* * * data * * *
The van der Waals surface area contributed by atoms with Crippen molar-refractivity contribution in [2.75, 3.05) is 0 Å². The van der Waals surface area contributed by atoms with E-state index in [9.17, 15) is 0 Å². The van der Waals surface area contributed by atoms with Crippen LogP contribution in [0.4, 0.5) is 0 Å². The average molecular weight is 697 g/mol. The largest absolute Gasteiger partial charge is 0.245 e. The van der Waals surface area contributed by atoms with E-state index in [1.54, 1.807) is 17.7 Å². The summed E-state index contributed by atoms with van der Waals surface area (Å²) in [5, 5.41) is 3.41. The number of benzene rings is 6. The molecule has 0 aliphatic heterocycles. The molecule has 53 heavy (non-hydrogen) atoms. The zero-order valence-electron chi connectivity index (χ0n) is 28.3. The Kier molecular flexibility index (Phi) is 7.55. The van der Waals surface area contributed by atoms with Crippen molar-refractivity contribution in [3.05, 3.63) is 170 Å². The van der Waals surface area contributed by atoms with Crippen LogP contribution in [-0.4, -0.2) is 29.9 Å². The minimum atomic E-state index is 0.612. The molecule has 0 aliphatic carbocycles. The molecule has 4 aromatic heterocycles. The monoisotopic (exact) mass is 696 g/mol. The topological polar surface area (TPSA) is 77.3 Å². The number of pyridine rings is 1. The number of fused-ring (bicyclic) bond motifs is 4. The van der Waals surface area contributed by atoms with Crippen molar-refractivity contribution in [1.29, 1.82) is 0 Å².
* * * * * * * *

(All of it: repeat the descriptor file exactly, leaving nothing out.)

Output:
The van der Waals surface area contributed by atoms with Crippen molar-refractivity contribution in [2.75, 3.05) is 0 Å². The van der Waals surface area contributed by atoms with E-state index in [9.17, 15) is 0 Å². The van der Waals surface area contributed by atoms with Crippen LogP contribution in [0.4, 0.5) is 0 Å². The average molecular weight is 697 g/mol. The largest absolute Gasteiger partial charge is 0.245 e. The van der Waals surface area contributed by atoms with E-state index in [1.54, 1.807) is 17.7 Å². The summed E-state index contributed by atoms with van der Waals surface area (Å²) in [5, 5.41) is 3.41. The number of benzene rings is 6. The molecule has 0 aliphatic heterocycles. The molecule has 53 heavy (non-hydrogen) atoms. The zero-order valence-electron chi connectivity index (χ0n) is 28.3. The Kier molecular flexibility index (Phi) is 7.55. The van der Waals surface area contributed by atoms with Crippen molar-refractivity contribution in [3.05, 3.63) is 170 Å². The van der Waals surface area contributed by atoms with Crippen LogP contribution in [-0.4, -0.2) is 29.9 Å². The minimum atomic E-state index is 0.612. The molecule has 0 aliphatic carbocycles. The molecule has 4 aromatic heterocycles. The monoisotopic (exact) mass is 696 g/mol. The topological polar surface area (TPSA) is 77.3 Å². The number of pyridine rings is 1. The number of fused-ring (bicyclic) bond motifs is 4. The van der Waals surface area contributed by atoms with Crippen molar-refractivity contribution in [1.29, 1.82) is 0 Å².